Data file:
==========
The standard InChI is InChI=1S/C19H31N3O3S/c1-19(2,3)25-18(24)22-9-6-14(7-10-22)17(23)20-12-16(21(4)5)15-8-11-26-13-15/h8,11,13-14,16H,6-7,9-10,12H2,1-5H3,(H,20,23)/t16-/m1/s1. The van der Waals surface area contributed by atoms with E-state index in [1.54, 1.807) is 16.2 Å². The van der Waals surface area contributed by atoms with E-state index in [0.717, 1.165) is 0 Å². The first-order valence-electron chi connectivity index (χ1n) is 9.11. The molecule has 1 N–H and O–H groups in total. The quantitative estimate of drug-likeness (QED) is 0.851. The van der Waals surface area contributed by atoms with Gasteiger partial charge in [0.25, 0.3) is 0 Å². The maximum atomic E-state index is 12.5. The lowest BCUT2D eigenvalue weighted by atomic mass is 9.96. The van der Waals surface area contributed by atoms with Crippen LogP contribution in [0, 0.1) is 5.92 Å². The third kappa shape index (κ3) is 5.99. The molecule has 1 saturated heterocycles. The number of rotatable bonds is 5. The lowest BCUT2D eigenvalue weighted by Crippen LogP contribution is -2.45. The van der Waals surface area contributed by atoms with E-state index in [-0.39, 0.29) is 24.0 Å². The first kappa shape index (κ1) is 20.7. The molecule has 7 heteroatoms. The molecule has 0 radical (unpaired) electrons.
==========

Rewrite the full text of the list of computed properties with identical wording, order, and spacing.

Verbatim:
The standard InChI is InChI=1S/C19H31N3O3S/c1-19(2,3)25-18(24)22-9-6-14(7-10-22)17(23)20-12-16(21(4)5)15-8-11-26-13-15/h8,11,13-14,16H,6-7,9-10,12H2,1-5H3,(H,20,23)/t16-/m1/s1. The van der Waals surface area contributed by atoms with E-state index in [1.54, 1.807) is 16.2 Å². The van der Waals surface area contributed by atoms with E-state index in [0.717, 1.165) is 0 Å². The first-order valence-electron chi connectivity index (χ1n) is 9.11. The molecule has 1 N–H and O–H groups in total. The quantitative estimate of drug-likeness (QED) is 0.851. The van der Waals surface area contributed by atoms with Gasteiger partial charge in [0.25, 0.3) is 0 Å². The maximum atomic E-state index is 12.5. The lowest BCUT2D eigenvalue weighted by atomic mass is 9.96. The van der Waals surface area contributed by atoms with Crippen LogP contribution in [0, 0.1) is 5.92 Å². The third kappa shape index (κ3) is 5.99. The molecule has 1 saturated heterocycles. The number of rotatable bonds is 5. The lowest BCUT2D eigenvalue weighted by Crippen LogP contribution is -2.45. The van der Waals surface area contributed by atoms with E-state index in [-0.39, 0.29) is 24.0 Å². The first kappa shape index (κ1) is 20.7. The molecule has 7 heteroatoms. The molecule has 0 radical (unpaired) electrons.